In the opening poem, ‘Ode to Coit Tower’, which is actually more of an anti-ode, Corso bursts forth into a vatic outpouring, in which vision and beauty clash like two cymbals to leave the reader rapt, transfixed and vibrating with the poet’s compound phrases and hallucinatory build-up of images. Vision and beauty are represented by the tower itself, while everything else in the world that stymies, restrains and oppresses is represented by the prison of Alcatraz. It’s “petrific bondage” in which the human capacity for spirit, soul, light, is locked away, those each day “weeping I’m sure for humanity’s vast door to open that all men be free that / both hinge and lock die that all doors if they close close / like Chinese bells.” Corso knows his own truth but asks all the same:

‘Was it man’s love that put that rock there never to avalanche

but in vision or this imaginary now or myself standing

on Telegraph Hill Nob Hill Russia Hill the same view

always Alcatraz like a deserted holiday’

This opening poem, like nearly all of Corso’s creations, laments the imprisonment of the human spirit, that which is inevitably inflicted by “reality’s worm”. The poet mourns the loss of the imaginative faculties that he holds so dear, longing as he did always for the

‘Dreams that once jumped joyous bright from my heart like

Sparks issued from a wild sharper’s wheel’

These ‘dreams’ that almost re-tongued Corso allowed him, if only momentarily, to speak ‘that madness again that infinitive solitude where illusion spoke truth’s divine dialect’; for Corso is a poet of the unfettered, an intuitive and reflex poet, a poet of the film-scraps of the soul, whose imagination, like that of all true originals, was but an involuntary net hauling in all that transfigures, burns, and dazzles in the universe; his voice can be located in his sonorous distortion of diction, syntax and cadence, that which truncates the rhythm of his poems, until the ‘sound’ of his voice becomes that of a dictionary tearing:

‘It is better man give up his diction

become mouthless

it is better

that another man, myself,

heed his restriction’

(from ‘No word’)

Being an autodidact allowed him the freedom to read as voraciously as he pleased, and read he did: The Book of the Dead, Egyptian and Greek myths, poets such as Mayakovsky, Artaud, Lorca, Shelley, Rimbaud, Michaux (who both he and Ginsberg befriended when they lived in Paris) and other American originals such as Crane and O’Hara. In Puma in chapultepec zoo, which might in some way have been influenced by the jaguar of Rilke (whose poems Corso had discovered whilst in Paris), the feline’s confinement is juxtaposed by the wilderness that once poured off from its heel; then the restriction of the puma in this cage makes Corso think of a distant friend:

‘I think of Ulanova

locked in some small furnished room

in New York, on East 17th street

in the Puerto Rican section.’

And this is also a metaphor for our own everyday human predicament, of the spirit caged in the material world, vision and imagination locked behind the cage of our own flesh and bones. In Amnesia in Memphis the narrator sways back and forth between life and death, retelling the posthumous existence inside his now dead body. Behind the visage of his dead face he remembers his former life that now lies supine and “half-embalmed”. This loss of life seems to be also paralleled by the loss of his once magical and divine power:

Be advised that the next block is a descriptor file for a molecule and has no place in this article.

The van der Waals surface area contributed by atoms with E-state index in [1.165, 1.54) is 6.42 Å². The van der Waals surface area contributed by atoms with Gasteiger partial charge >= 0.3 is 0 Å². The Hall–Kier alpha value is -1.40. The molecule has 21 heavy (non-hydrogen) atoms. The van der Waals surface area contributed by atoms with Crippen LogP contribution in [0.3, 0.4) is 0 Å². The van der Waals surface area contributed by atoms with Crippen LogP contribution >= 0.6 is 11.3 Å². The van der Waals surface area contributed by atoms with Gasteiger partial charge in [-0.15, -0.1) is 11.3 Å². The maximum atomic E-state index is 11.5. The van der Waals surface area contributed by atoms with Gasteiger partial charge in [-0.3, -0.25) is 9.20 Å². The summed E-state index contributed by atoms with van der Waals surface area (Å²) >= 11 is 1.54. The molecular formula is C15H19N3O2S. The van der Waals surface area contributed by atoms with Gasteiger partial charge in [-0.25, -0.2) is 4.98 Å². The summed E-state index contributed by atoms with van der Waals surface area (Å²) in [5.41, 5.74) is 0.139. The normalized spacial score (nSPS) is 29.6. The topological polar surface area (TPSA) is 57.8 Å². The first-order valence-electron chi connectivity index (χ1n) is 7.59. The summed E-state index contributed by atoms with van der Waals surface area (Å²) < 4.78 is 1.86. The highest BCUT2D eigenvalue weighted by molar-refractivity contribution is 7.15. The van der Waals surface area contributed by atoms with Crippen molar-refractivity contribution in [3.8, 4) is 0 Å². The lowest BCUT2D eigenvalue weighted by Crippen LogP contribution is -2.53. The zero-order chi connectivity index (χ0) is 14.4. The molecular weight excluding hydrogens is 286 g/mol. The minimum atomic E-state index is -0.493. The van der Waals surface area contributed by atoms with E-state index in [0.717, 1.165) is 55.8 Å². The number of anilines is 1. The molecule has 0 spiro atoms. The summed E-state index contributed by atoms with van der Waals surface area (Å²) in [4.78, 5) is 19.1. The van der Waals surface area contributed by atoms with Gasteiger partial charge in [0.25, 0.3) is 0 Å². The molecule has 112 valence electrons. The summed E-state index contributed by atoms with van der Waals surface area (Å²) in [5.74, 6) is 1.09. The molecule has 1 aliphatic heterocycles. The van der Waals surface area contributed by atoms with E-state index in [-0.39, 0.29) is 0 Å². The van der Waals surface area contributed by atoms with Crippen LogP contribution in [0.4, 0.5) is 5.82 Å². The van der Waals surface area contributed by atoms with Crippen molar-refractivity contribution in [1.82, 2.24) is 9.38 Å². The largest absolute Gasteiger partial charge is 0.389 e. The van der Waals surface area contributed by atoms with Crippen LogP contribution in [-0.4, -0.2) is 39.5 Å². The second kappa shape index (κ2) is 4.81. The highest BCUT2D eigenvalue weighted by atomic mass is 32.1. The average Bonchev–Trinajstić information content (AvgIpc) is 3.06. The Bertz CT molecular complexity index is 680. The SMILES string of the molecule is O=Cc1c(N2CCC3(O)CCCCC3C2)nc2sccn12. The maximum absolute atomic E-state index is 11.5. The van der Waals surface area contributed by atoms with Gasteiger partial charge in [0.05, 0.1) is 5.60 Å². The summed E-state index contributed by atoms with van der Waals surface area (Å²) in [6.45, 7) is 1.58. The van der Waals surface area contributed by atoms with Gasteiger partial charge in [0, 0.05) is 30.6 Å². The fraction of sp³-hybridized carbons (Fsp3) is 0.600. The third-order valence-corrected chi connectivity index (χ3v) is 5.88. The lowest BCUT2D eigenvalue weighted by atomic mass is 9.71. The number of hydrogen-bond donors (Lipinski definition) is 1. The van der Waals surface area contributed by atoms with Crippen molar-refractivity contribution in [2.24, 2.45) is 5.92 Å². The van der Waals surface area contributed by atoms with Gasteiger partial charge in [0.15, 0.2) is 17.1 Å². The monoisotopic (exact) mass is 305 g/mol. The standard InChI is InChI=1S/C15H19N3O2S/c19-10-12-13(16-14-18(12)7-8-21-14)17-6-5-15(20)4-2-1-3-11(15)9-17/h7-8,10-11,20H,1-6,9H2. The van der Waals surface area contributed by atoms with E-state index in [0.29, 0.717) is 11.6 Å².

‘For what I am; who I am, I cannot regain,

Nor sponge my life back with the charm of ibis oil;’

By the end of the poem, this subsequent mortal outcome becomes something of a post-mythological prophecy for our own End-times, in this period of eschatological politics and religious demonology, and the last image has still today quite horrifying consequences:

‘The papyrus readers have seen the falcon’s head

Fall unto the jackal’s plate.’

In ‘To a downfallen Rose’, we witness our imaginative fall since Eden, our de-humanization born of man’s anti-utopian mindset, which has entrapped us “in the vast fixedness of matter”, and who is also then subject to the now “hateful law” of the phenomenal world, to time, to decay and physical mortal death; and thus, man, in the form of a rose, screams in anguish and despair, realizing ‘the big lie of the sun’. The sun is even given more in-depth treatment in the automatic poem Sun, where Corso lets his mind off the hook, treating it as if water to skim his words like stones directly into the sun itself; this poem is in many ways the type of poem that a Lowell or Bishop must have so hated, for it is poetry in its most ‘raw’ state, Corso at his most untamed, wild, creating a poetic form that Kerouac described as “eyeball-kicks”. Yet Corso’s vision bursts through to have a powerful effect, reminding us that the sun is far from being just a ball of gas, but is that same torch that lit up once the crypt of the skulls of the ancient civilizations, that its life-giving qualities maintain a direct poetic link to his imaginative forebears, “hellion, Apollo, rha, sol”, for Corso, like any visionary poet, bathed in the sun’s eternal glow of possibilities: ‘O constant hole where all beyond is true Byzantium’.